Just because I feel that the court's decision seems to be a natural one does not mean that I think two-tier health care is a good change for our country. I'm not convinced of that yet, not even after reading arguments in favour such as the one on Bound by Gravity.
Markets for private health insurance are subject to extremely severe information
asymmetries. This leads to serious adverse selection problems (insurers attract bad risks, forcing
firms to refuse insurance to certain groups, and institute costly underwriting practices for others),
and moral hazard (cost control is difficult, because it is very expensive for insurers to determine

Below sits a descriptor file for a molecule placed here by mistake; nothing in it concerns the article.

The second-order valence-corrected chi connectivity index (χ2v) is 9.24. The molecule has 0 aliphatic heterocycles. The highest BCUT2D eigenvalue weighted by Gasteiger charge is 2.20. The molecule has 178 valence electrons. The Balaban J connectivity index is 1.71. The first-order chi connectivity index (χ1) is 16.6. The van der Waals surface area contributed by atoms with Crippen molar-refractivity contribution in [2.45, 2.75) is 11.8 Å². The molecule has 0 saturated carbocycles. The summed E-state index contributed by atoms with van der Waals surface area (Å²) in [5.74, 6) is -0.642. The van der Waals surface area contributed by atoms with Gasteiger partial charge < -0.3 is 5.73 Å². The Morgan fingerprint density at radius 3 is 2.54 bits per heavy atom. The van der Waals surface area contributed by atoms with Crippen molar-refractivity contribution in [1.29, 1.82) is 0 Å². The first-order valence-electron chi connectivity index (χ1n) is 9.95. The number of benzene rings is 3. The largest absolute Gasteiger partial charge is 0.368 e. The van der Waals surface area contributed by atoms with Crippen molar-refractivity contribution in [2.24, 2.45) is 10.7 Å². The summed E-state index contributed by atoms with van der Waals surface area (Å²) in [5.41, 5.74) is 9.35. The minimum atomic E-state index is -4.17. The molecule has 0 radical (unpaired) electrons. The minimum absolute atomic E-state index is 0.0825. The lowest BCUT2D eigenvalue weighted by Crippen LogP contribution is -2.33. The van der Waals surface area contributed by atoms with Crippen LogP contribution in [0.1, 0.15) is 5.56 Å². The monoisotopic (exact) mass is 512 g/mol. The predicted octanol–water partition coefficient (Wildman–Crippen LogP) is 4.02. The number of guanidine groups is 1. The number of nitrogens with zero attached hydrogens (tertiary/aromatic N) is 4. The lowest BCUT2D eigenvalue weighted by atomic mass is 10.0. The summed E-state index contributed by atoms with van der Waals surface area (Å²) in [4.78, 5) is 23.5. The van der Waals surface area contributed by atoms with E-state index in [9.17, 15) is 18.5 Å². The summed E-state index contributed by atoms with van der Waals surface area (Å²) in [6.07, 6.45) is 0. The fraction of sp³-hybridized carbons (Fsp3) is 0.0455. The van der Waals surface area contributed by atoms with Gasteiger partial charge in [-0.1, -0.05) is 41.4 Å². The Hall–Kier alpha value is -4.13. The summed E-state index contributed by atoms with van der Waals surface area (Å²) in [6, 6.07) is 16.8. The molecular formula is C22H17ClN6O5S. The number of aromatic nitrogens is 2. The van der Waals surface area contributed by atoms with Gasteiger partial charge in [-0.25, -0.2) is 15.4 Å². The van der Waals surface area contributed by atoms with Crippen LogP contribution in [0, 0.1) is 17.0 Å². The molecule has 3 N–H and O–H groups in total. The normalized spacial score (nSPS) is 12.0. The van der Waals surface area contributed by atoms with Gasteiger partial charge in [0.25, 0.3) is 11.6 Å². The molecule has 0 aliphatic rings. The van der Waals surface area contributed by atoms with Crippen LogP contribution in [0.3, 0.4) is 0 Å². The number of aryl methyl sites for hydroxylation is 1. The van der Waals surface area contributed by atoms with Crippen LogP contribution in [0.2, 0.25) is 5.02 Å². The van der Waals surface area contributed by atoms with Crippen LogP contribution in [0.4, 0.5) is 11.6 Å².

whether claims that they receive are justified). Both of these problems generate enormous
transaction costs at best, complete market failure at worst. The Canadian “single-payer” system
eliminates the adverse selection problem in one fell swoop, by creating a single mandatory
universal plan. It also minimizes moral hazard, by centralizing negotiations over fee structures,
and eliminating the collective action problem in enforcement. However, it is extremely important
to the structure of the Canadian system that the government delivers health insurance as a public
good, not health care. And the reason that government provides insurance of this type is not that
there is something intrinsically wrong with buying and selling heath insurance, it is that markets
fail to do so efficiently.
He goes on to talk about good and bad types of two-tier.